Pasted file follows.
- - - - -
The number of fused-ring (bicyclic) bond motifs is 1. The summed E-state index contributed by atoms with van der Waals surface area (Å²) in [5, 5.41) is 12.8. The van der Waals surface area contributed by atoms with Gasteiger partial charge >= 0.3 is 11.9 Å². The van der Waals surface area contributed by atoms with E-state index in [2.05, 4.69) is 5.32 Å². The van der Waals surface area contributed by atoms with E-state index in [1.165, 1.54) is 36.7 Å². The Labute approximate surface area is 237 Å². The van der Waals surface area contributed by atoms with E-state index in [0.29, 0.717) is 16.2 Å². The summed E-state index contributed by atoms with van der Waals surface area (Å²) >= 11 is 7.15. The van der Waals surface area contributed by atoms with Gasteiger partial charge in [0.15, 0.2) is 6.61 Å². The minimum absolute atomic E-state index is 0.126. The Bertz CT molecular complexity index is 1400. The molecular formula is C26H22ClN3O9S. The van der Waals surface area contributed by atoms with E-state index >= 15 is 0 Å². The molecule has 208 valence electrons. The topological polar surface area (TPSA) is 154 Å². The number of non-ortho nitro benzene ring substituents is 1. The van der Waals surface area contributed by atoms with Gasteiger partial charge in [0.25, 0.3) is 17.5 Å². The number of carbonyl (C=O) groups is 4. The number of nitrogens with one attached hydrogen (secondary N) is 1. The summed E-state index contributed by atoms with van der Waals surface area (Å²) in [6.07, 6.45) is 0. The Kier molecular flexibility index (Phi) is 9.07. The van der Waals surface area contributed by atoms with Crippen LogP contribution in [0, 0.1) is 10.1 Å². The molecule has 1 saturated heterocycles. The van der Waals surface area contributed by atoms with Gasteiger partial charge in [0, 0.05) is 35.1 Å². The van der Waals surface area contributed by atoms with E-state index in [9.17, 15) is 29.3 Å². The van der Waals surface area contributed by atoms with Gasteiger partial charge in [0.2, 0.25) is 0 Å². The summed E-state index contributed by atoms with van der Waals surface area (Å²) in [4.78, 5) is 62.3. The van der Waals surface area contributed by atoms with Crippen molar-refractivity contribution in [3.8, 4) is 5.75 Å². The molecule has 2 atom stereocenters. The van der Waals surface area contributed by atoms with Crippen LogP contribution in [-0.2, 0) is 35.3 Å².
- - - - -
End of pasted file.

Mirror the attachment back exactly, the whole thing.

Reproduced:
The number of fused-ring (bicyclic) bond motifs is 1. The summed E-state index contributed by atoms with van der Waals surface area (Å²) in [5, 5.41) is 12.8. The van der Waals surface area contributed by atoms with Gasteiger partial charge >= 0.3 is 11.9 Å². The van der Waals surface area contributed by atoms with E-state index in [2.05, 4.69) is 5.32 Å². The van der Waals surface area contributed by atoms with E-state index in [1.165, 1.54) is 36.7 Å². The Labute approximate surface area is 237 Å². The van der Waals surface area contributed by atoms with E-state index in [0.29, 0.717) is 16.2 Å². The summed E-state index contributed by atoms with van der Waals surface area (Å²) >= 11 is 7.15. The van der Waals surface area contributed by atoms with Gasteiger partial charge in [0.15, 0.2) is 6.61 Å². The minimum absolute atomic E-state index is 0.126. The Bertz CT molecular complexity index is 1400. The molecular formula is C26H22ClN3O9S. The van der Waals surface area contributed by atoms with E-state index >= 15 is 0 Å². The molecule has 208 valence electrons. The topological polar surface area (TPSA) is 154 Å². The number of non-ortho nitro benzene ring substituents is 1. The van der Waals surface area contributed by atoms with Gasteiger partial charge in [0.25, 0.3) is 17.5 Å². The number of carbonyl (C=O) groups is 4. The number of nitrogens with one attached hydrogen (secondary N) is 1. The summed E-state index contributed by atoms with van der Waals surface area (Å²) in [6.07, 6.45) is 0. The Kier molecular flexibility index (Phi) is 9.07. The van der Waals surface area contributed by atoms with Crippen LogP contribution in [0, 0.1) is 10.1 Å². The molecule has 1 saturated heterocycles. The van der Waals surface area contributed by atoms with Gasteiger partial charge in [0, 0.05) is 35.1 Å². The van der Waals surface area contributed by atoms with E-state index in [9.17, 15) is 29.3 Å². The van der Waals surface area contributed by atoms with Gasteiger partial charge in [0.2, 0.25) is 0 Å². The summed E-state index contributed by atoms with van der Waals surface area (Å²) in [4.78, 5) is 62.3. The van der Waals surface area contributed by atoms with Crippen molar-refractivity contribution in [3.8, 4) is 5.75 Å². The molecule has 2 atom stereocenters. The van der Waals surface area contributed by atoms with Crippen LogP contribution in [-0.2, 0) is 35.3 Å².